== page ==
Every experienced gardener will tell you this simple truth - winter is for planning. It's the time when you get sick of the rain and grey (okay "sick of grey" if you live in the Northwest like I do) and you need something to pull you through to the spring.
This is when I get out my big 4" spiral bound notebook and start planning!
there are so many options for planning a garden. I'm a busy busy mom who really doesn't have much free time to be drafting layouts on the computer or inputting information to excel. No, I use the very old-fashioned method of getting a white piece of paper, a nice dark Sharpie marker, all my past research and sit at the kitchen table overlooking my backyard victory garden. I draw out a simple sketch of my backyard planters - not to scale - just so I am able to differentiate each box. Since I like to successively plant, I do a 'spring' layout and 'summer' layout on one piece of paper.
An important part of organic gardening is practicing a method called 'crop rotation'. Google this term for more extensive information, but in very basic simple terms it means that you change the location of certain crops every year so diseases and pests stay one step behind you.
When i plan out my current year's garden, I take into account not only last year's layout, but the previous year's layout as well. In fact, for extra credit, I will even go as far back as three years.
I group my plantings into these categories: Tomatoes, beans, peas, peppers, cucumbers, zukes, and eggplant. I have 8 planting spaces so that means I am able to rotate all of these crops effectively from one box to the next with 1 box leftover for herbs, tomatillos, and lettuces.
Every good gardener knows that there is always something new to learn. This year (after many many years of food gardening) I finally learned the plants that actually put nutrients back into the soil - like beans and peas. So as I'm planning out my rotations I make sure to put a bean crop in a box that has previously grown very heavy feeders like cucumbers and tomatoes. And when my spring pea crop dies off in the heat of the summer, I chop up the leaves and bury them in boxes that house heavy feeder plants.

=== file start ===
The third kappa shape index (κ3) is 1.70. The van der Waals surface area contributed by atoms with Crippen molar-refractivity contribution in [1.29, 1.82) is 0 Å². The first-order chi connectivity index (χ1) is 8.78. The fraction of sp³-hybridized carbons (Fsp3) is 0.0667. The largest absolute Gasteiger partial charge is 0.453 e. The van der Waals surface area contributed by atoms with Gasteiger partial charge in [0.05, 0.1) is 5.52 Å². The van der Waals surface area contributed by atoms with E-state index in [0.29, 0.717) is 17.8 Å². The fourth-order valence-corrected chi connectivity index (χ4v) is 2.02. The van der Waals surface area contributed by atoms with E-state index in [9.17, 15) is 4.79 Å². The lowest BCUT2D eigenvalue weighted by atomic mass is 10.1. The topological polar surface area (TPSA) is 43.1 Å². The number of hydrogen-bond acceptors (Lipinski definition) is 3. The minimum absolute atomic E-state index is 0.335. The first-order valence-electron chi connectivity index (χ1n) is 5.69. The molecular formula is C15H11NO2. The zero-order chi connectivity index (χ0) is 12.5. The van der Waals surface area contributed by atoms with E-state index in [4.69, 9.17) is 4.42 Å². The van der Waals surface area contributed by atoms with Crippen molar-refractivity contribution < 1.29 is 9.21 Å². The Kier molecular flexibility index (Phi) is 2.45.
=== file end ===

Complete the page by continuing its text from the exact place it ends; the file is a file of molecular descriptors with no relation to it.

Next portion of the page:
Inside my spiral notebook, I have pages from magazines that have vegetable design layouts I want to try or new growing techniques that look very attractive. I put the pages into plastic sleeves and refer back to them when I'm in the planning process.
After I have the new year's layout pretty much drawn out, I get out the old seed catalog and pick a few (okay 4-5) new varieties of my vegetable standards that I would like to try. This year I'm going to try a new variety of paste tomato called Cuore Di Bue Tomato and a small cucumber that will be fun for my kids to eat off the vine called Mexican Sour Gherkin Cucumbers (they look like mini watermelons!). Here in the NW, Territorial seeds is the gold standard of unique, tried-and-tested varieties, and serious gardener eye candy. However, the one thing that sets this company out is the amazing and extensive information they give on every plant and seed they sell. In fact, at the beginning of every category they will give all the basic growing conditions and tips for that plant. It has become my bathtub reading!
For other seeds and plants that aren't as special and dont' need to be ordered from a catalog, I use seeds from my previous year's stash, seeds that I collected and saved, and plants from a local nursery.
Are you excited? I am!